Indiana health officials warn of outbreaks of COVID-19 variants, urge people to get vaccinated

Indiana continues to lag the nation in the percentage of people fully vaccinated against COVID-19 and is now seeing an outbreak of variants that are more infectious and can cause more severe illness.

State health officials on Friday raised the alarm that people who have not received vaccines should do so as soon as possible to avoid further outbreaks.

At the same time, health officials said they do not expect to institute additional restrictions in coming months. The state plans to go along with recommendations released Friday by the U.S. Centers for Disease Control and Prevention that vaccinated teachers and students won’t need to wear masks inside school buildings.

However, communities and school districts, in consultation with local health officials, may institute restrictions based on levels of infections by geography, said Dr. Kristina Box, state health commissioner.

Box said variant outbreaks are highly concerning because the mutations “are shown to be more infectious, more easily transmitted and could potentially cause more severe illness than the original strain.” Of particular concern is the delta variant, which is surging through populations with low vaccination rates in the United States.

The state has identified outbreaks involving residents and staff members at four long-term-care facilities in Howard, Fulton, Allen and Gibson counties, she said.

At least 27 cases of COVID-19 variants have been identified at those four facilities since mid-June, involving the deaths of seven residents. Most of those cases involved people who were unvaccinated or only partially vaccinated, she said.

Indiana ranks 33rd among all states for percentage of the population fully vaccinated, according to the CDC’s Data Tracker. As of 6 a.m. Monday, 42.8% of Hoosiers age 12 and older, or nearly 2.9 million people, had been fully vaccinated.

Asked about the relatively low ranking, Box said she was disappointed.

“We would rather be higher with our percentage of fully vaccinated individuals,” she said. “We knew there would come a time when we would go from people very, very anxious to get the vaccine, and our not having enough, to a time when we are really working very hard to get that next individual to be vaccinated.”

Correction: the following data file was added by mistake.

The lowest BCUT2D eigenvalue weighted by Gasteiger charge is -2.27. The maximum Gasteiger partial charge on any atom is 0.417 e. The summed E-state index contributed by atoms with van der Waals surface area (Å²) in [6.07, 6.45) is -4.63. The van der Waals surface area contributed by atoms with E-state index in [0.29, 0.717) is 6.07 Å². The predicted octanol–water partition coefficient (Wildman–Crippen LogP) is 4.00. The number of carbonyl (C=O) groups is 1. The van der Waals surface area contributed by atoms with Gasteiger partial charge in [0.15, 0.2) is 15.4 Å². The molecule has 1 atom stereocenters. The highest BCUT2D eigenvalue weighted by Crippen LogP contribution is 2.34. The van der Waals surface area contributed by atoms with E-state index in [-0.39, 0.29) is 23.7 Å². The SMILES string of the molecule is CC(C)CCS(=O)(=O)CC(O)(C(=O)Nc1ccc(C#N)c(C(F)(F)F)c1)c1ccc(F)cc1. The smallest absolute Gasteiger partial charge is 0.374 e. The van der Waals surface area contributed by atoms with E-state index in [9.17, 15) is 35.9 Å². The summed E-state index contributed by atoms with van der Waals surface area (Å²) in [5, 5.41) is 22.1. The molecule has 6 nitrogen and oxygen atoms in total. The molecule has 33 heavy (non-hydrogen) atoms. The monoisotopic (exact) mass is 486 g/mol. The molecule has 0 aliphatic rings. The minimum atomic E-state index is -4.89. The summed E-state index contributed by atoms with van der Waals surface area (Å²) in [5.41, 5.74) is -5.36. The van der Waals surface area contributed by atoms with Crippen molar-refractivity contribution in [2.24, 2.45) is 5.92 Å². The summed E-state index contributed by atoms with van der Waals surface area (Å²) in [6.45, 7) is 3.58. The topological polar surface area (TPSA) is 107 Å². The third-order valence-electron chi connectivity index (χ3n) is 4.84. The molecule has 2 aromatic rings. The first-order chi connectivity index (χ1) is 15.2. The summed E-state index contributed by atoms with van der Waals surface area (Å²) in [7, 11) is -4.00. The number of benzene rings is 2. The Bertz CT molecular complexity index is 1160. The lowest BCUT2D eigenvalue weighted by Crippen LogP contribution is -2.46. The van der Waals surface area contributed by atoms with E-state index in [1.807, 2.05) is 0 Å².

The major barrier for many people, she said, is that the vaccine is still under an emergency use authorization and has yet to be fully approved by the Food and Drug Administration. Box said the FDA needs to move to full authorization.

“This is, by far, the most studied vaccine in the history of the world, basically,” she said. “And for all the adverse effects, it’s been studied the most. So if we can get the FDA to move to officially approve this, I think that will help us with some people.”

Fewer than half of Hoosiers between the ages of 40 and 49 have been vaccinated. In younger age groups, the percentage is even lower. Only about one-third of Hoosiers been ages 16 and 29 have been vaccinated, and less than 20% of Hoosiers in the 12-to-15-year age group have been vaccinated.

Dr. Lindsay Weaver, chief medical officer for the state health department, said the state is reaching out to counties to identify big festivals and other popular events where it can send in mobile clinics. In coming weeks, it plans to send its mobile clinic to fairs and festivals in Perry, Tippecanoe, Noble, Franklin, Tipton and Kosciusko counties.

The department will be at the Indiana Black and Minority Health Fair next week and is partnering with Indiana University Health to offer vaccinations at the Indiana State Fair and Brickyard 400.

The state health department reported Friday that 400 additional Hoosiers have been diagnosed with COVID-19 through testing at state and private laboratories, bringing to 757,062 the number of Indiana residents now known to have had the novel coronavirus following corrections to the previous day’s dashboard.

To date, 13,487 Hoosiers are confirmed to have died from COVID-19, an increase of five from the previous day. Another 427 probable deaths have been reported to date based on clinical diagnoses in patients for whom no positive test is on record.

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